Paris has long had one of the world’s best public transport systems, but in recent years the city has made giant strides forward in reducing the impact of cars on the quality of the city – including the quality of its air. In 2016 cars were removed from the banks of the river Seine, opening up an amazing new public space for the city:
This Tuesday, Paris deputies submitted a report to Mayor Anne Hidalgo proposing a reduction of the speed limit on the Parisian Boulevard Périphérique, the 22-mile-long highway that encircles the central city, to 50 km/h (about 31 miles per hour). Cars and trucks on one of Europe’s most notoriously congested and polluted urban highways would not only be obliged to drive more slowly, they’d have less room to do it: The number of beltway lanes open to all traffic would also be slashed from eight to six. One lane will be reserved for public, emergency, and zero-emissions vehicles. The other one is to be devoted to trees.
It’s not that surprising to see Paris take another step towards improving the quality of their city, but perhaps what might be a bit surprising to some is a major likely benefit from these changes – reduced congestion.
Making a busy highway smaller and slower might seem like a counterintuitive means of defeating traffic in the U.S., where certain states and cities are working on widening, not culling, their traffic-clogged beltways. But during its peak hours, traffic is already moving at a very stately pace on Paris’ inner beltway: Average rush hour speeds are around 35 km/h. And many traffic experts say that lower speeds can improve fluidity and lower travel times by limiting the so-called accordion affect, in which vehicles accelerating and decelerating gradually create build-ups around junctions that turn into fully fledged jams. Driving more slowly, in some cases, can get you where you need to go faster.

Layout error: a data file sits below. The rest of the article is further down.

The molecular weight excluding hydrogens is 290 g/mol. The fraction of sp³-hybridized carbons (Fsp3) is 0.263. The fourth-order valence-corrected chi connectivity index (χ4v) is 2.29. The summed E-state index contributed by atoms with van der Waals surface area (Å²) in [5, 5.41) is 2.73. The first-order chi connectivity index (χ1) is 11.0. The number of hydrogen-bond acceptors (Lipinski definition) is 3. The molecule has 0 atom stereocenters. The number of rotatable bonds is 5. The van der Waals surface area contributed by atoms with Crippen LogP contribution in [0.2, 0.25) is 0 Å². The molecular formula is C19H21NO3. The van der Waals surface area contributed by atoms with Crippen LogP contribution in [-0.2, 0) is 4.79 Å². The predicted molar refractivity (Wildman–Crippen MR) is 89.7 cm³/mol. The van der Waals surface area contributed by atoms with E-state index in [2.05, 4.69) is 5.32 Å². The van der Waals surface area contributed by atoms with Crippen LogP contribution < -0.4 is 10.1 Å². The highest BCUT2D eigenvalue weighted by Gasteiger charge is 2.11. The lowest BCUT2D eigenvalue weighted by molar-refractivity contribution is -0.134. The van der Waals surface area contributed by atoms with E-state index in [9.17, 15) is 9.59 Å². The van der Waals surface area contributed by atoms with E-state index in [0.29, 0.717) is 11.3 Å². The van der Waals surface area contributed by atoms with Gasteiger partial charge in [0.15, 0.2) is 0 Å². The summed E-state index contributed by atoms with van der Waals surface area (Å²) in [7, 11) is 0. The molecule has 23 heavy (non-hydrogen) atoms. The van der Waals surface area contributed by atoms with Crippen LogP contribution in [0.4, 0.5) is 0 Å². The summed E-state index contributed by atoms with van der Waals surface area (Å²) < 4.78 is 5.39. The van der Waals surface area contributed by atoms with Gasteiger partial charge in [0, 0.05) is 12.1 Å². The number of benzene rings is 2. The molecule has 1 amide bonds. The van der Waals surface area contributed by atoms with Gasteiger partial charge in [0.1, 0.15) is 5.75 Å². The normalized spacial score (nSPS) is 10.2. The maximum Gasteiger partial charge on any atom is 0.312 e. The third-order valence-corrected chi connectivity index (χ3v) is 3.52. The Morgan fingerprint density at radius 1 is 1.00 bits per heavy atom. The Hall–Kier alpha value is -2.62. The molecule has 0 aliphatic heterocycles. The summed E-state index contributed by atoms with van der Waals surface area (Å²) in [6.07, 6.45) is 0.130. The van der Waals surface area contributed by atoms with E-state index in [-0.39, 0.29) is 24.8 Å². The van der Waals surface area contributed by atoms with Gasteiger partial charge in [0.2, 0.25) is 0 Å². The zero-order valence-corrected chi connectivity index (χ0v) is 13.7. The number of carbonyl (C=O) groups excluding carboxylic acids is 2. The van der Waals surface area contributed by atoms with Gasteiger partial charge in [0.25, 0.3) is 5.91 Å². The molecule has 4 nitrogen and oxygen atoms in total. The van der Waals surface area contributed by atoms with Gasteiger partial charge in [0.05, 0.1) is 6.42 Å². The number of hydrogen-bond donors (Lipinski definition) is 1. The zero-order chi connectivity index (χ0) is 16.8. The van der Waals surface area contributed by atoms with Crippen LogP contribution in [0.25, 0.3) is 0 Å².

It’s also likely that we will see the inverse of ‘induced traffic demand’, where removing vehicle capacity actually results in overall less traffic and less congestion. A classic case study of this recently was in Seattle, where there was a brief gap between the Alaskan Way Viaduct being closed and a new tunnel opening – yet traffic was actually better than usual during this time!
About 90,000 vehicles per day traveled the Alaskan Way Viaduct until it was closed on Jan. 11.
“The cars just disappeared,” he wrote. “Where did they all go?”
A spokesperson for the traffic data company Inrix told Gutman they “disappeared.”
Some people are walking and biking, preliminary city data shows. And some additional people took the bus and train. And a lot of people appear to be telecommuting.
As a result, traffic speeds haven’t been effected much by what everyone predicted would be gridlock.
Viadoom is looking more and more like another much-hyped “Carmageddon” that wasn’t. Time after time, cities anticipate crushing outcomes from the closures of key freeways — but the actual outcome is muted. We saw it with the closure of Los Angeles’s 405 freeway in 2011. And we saw it in more recently with the same highway in Seattle closed for two weeks of maintenance in 2016.
The changes in Paris will be great for safety, noise and air quality in this part of the city, as well as helping to reduce congestion:
That the Périphérique needs change is no secret. Since being completed in 1973, the city’s inner ring has developed a fearsome reputation for jams. It’s a formidable smog machine, too, pumping out >37 percent of all nitrous oxide emissions for the Greater Paris region. And with 156,000 people living within 200 meters of the road, it discharges these pollutants in a heavily populated band of territory…
…Slower traffic is quieter, too—Paris noise observatory Bruitparifreckons that holding vehicles to 50 km/h should reduce average levelsby a moderate but still significant two to three decibels. It is also notably safer, with slower speeds giving drivers more reaction time and lessening the force of collision impact. Past experience in Paris bears this out. In 2014, the Périphérique’s speed limit was reduced from 80 km/h to 70. This ten kilometer drop saw accidents fall by 15.5 percent in a single year.
Despite some backlash, it seems likely the changes will be approved in June.